IE tends to get the most of the fixes in Patch Tuesday not necessarily because it is inherently more buggy than other Microsoft software, but because it is widely used software that could provide an entry point for outsiders to break into the computers that run the browser. As a result, it is under such scrutiny by both malicious attackers and security researchers.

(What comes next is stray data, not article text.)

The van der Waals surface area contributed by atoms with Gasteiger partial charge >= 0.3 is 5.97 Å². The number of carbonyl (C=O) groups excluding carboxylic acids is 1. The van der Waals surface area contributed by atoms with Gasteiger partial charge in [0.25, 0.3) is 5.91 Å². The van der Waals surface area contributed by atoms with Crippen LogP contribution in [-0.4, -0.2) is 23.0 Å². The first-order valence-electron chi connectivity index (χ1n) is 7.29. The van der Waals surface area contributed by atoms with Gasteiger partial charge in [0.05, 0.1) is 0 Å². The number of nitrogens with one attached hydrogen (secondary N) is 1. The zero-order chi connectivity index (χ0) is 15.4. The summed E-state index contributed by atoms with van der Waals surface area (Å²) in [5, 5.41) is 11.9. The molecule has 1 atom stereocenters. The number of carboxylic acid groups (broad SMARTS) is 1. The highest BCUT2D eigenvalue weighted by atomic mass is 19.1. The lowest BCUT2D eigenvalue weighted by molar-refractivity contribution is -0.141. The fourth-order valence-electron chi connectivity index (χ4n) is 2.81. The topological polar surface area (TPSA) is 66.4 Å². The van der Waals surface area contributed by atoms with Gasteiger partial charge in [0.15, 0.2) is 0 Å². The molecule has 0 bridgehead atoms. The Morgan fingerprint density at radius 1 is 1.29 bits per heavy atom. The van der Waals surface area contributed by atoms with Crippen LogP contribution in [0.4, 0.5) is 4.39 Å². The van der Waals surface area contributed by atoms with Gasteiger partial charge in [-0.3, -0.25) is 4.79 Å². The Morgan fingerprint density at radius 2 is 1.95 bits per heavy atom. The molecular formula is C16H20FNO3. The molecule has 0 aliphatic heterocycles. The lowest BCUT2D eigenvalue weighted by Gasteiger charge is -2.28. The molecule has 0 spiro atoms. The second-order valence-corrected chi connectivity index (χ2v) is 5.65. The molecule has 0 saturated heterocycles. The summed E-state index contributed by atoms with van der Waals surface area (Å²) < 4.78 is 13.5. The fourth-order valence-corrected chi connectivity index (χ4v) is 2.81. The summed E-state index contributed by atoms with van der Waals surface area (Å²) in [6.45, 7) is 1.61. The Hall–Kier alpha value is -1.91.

IE is not necessarily any more buggy than other popular browsers, such as Google Chrome or Mozilla's Firefox. Both Google and Mozilla have automatic updates for their browsers, so a vulnerability can get addressed as soon as the developers create a patch to fix the problem, noted Amol Sarwate, the director of Qualys' Vulnerability Labs. As a result, such bugs and their attendant fixes are rarely called out in the press, unless they are critical in nature.